FURIOUS Still Game star Greg Hemphill today revealed the BBC had scrapped his new sitcom.
Hemphill, 42, said network bosses in England had vetoed alternative comedy Blue Haven – despite BBC Scotland backing the project.
A fuming Hemphill called the BBC’s decision “unbelievable” and suggested he might upload the pilot to YouTube.
The pilot for Blue Haven – which starred Hemphill alongside fellow Scot comedian Donald McLeary – was shot in April.
The alternative comedy follows the life of a cursed sea creature after it arrives in a small tight-knit Scottish community.
But news of the BBC’s refusal to make the show, came to a shock to the TV star, who wrote on Twitter: “So BBC Scotland want to make my sitcom, but BBC Network aren’t interested. So it doesn’t get made. Which is a shame cause it’s really good.
“I might upload the pilot if it doesn’t get me in too much trouble.”
Scots writer, Mark Millar, who wrote the hit movie Kick Ass, waded into the row, telling the Scots star: “That’s the craziest thing I’ve ever heard. That pilot was brilliant. Can’t it just get made up here?”
Hemphill replied: “No because every show BBC Scotland make has to have ‘network transferability’. So it has to be supported down there.”
Mr Millar continued to show his disgust at the BBC’s decision, when he tweeted: “The fact that London said no to this and yes to BBC3’s VERY EXISTENCE makes me sick to my stomach.”
Hemphill replied: “Different world down there, fella! Unbelievable.”
Another Scottish writer, Kevin Williamson, questioned the BBC’s decision, asking Hemphill: “Seriously? Is this standard practice for BBC Scotland to defer to network before commissioning?
To Hemphill replied: “It didn’t use to be, but it is now.”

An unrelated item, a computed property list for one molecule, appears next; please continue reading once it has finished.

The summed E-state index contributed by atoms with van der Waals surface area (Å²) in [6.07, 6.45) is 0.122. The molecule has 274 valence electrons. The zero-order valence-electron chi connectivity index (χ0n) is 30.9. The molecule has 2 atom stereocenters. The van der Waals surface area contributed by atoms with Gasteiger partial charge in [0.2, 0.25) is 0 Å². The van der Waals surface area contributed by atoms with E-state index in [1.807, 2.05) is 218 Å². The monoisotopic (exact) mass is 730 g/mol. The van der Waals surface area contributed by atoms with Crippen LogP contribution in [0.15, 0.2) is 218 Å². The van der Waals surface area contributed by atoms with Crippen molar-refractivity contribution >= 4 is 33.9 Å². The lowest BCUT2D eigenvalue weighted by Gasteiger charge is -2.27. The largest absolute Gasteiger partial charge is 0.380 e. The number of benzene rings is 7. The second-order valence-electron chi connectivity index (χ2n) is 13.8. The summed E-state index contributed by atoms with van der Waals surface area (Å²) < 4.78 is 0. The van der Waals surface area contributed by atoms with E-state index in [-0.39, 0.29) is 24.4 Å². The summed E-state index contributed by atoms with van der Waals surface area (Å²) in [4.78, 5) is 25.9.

Greg McHugh, star of Gary: Tank Commander today tweeted his support to Hemphill, writing: “Sickening. Sorry to hear that Greg. It’s the number of network far misses that’s the most infuriating thing.
Away from Twitter, celebrated Scots writer and creator of Rab C. Nesbitt, Ian Pattison, also criticised decision making at the BBC.
He said: “The decision making process of the BBC can be labyrinthine. If it’s funny then why shouldn’t it go on TV and be broadcast down south?
“Choosing a television show is not an exact science and when someone has a great track record like Greg then you’d expect those in charge to want to snap it up and do all they can with it – surely that’s obvious.
“It happened to Burnistoun and to Gary: Tank Commander but thankfully things worked out for them, albeit eventually.
“There might be initial hiccups to his show but I wish Greg all the best.”
The outburst is the latest in a series of rows between Hemphill and the BBC that have raged for at least eight years.
Last year he slammed the BBC decision to only show his comedy sketch show Burnistoun in Scotland and not south of the border.
He took to Twitter to call the television chiefs “arseholes” following the incident.
Hemphill used the same term in 2004 when the Corporation refused to show sitcom Jack and Victor across the network.
He said at the time: “I think the BBC are making rather an arse of it to be honest. I’m not talking about the people who commission the show. I’m talking about those arseholes down south.”
Hemphill’s surreal comedy follows a cursed sea creature, with a fish head, who has arrived from the mysterious Blue Haven and is trying to fit into Scottish community life.
But residents, including local church goers plot to have the unfortunate monster killed.
The show was directed by Scots director Simon Hynd for TV studios Kudos/Brown Eyed Boy and BBC Scotland.
Other shows that have had problems breaking out of the Scotland-only mould include The Limmy Show and Gary: Tank Commander, which was shown in Australia but not England.
The Limmy Show’s creator Brian Limond was left dangling by Beeb bosses after the decision to put his show on the international platform was never reached.
But Ewan Angus, commissioning editor at BBC Scotland and the executive producer for Still Game, reckons Scottish shows should be given more of a platform as Scottish audiences have to put up with shows from other nations.
Speaking previously he said: “I think the appeal is the jokes and the situations, which have universal appeal. There are not a lot of specific references that an audience outside of Scotland wouldn’t get.
“Viewers in Scotland get subjected to Cockney accents and indeed look at all the American films that are imported. It’s time we got some more Scottish accents out there. The important thing is that it’s funny and there is a broad.”
No-one was available for comment today from the BBC.